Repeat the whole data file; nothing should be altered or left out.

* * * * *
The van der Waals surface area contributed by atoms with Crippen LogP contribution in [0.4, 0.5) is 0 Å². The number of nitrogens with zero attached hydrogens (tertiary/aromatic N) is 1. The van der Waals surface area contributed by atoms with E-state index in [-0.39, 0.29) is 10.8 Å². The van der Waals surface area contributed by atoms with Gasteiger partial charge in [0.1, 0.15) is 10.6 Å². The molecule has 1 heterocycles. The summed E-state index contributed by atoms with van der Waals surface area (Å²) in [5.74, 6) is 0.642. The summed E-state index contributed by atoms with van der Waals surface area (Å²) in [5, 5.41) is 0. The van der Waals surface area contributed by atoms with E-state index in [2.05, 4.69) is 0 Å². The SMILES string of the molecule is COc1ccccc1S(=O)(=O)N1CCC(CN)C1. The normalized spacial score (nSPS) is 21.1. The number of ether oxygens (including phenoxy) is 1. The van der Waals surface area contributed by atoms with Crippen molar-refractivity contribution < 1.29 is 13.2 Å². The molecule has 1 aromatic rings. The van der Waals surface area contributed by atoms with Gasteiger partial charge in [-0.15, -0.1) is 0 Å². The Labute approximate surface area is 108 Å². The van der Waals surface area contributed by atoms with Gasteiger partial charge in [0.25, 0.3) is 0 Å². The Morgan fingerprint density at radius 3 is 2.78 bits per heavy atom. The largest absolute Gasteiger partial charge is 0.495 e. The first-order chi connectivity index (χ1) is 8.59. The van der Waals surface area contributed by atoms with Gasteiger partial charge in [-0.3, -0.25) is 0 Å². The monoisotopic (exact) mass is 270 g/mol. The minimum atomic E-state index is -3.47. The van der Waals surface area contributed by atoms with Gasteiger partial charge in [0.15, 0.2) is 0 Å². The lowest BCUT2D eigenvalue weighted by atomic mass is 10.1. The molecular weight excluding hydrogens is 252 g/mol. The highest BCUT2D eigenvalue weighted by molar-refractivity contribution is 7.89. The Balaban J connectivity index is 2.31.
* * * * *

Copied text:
The van der Waals surface area contributed by atoms with Crippen LogP contribution in [0.4, 0.5) is 0 Å². The number of nitrogens with zero attached hydrogens (tertiary/aromatic N) is 1. The van der Waals surface area contributed by atoms with E-state index in [-0.39, 0.29) is 10.8 Å². The van der Waals surface area contributed by atoms with Gasteiger partial charge in [0.1, 0.15) is 10.6 Å². The molecule has 1 heterocycles. The summed E-state index contributed by atoms with van der Waals surface area (Å²) in [5.74, 6) is 0.642. The summed E-state index contributed by atoms with van der Waals surface area (Å²) in [5, 5.41) is 0. The van der Waals surface area contributed by atoms with E-state index in [2.05, 4.69) is 0 Å². The SMILES string of the molecule is COc1ccccc1S(=O)(=O)N1CCC(CN)C1. The normalized spacial score (nSPS) is 21.1. The number of ether oxygens (including phenoxy) is 1. The van der Waals surface area contributed by atoms with Crippen molar-refractivity contribution < 1.29 is 13.2 Å². The molecule has 1 aromatic rings. The van der Waals surface area contributed by atoms with Gasteiger partial charge in [-0.15, -0.1) is 0 Å². The Labute approximate surface area is 108 Å². The van der Waals surface area contributed by atoms with Gasteiger partial charge in [0.25, 0.3) is 0 Å². The Morgan fingerprint density at radius 3 is 2.78 bits per heavy atom. The largest absolute Gasteiger partial charge is 0.495 e. The first-order chi connectivity index (χ1) is 8.59. The van der Waals surface area contributed by atoms with Gasteiger partial charge in [-0.3, -0.25) is 0 Å². The monoisotopic (exact) mass is 270 g/mol. The minimum atomic E-state index is -3.47. The van der Waals surface area contributed by atoms with Gasteiger partial charge in [0.15, 0.2) is 0 Å². The lowest BCUT2D eigenvalue weighted by atomic mass is 10.1. The molecular weight excluding hydrogens is 252 g/mol. The highest BCUT2D eigenvalue weighted by molar-refractivity contribution is 7.89. The Balaban J connectivity index is 2.31.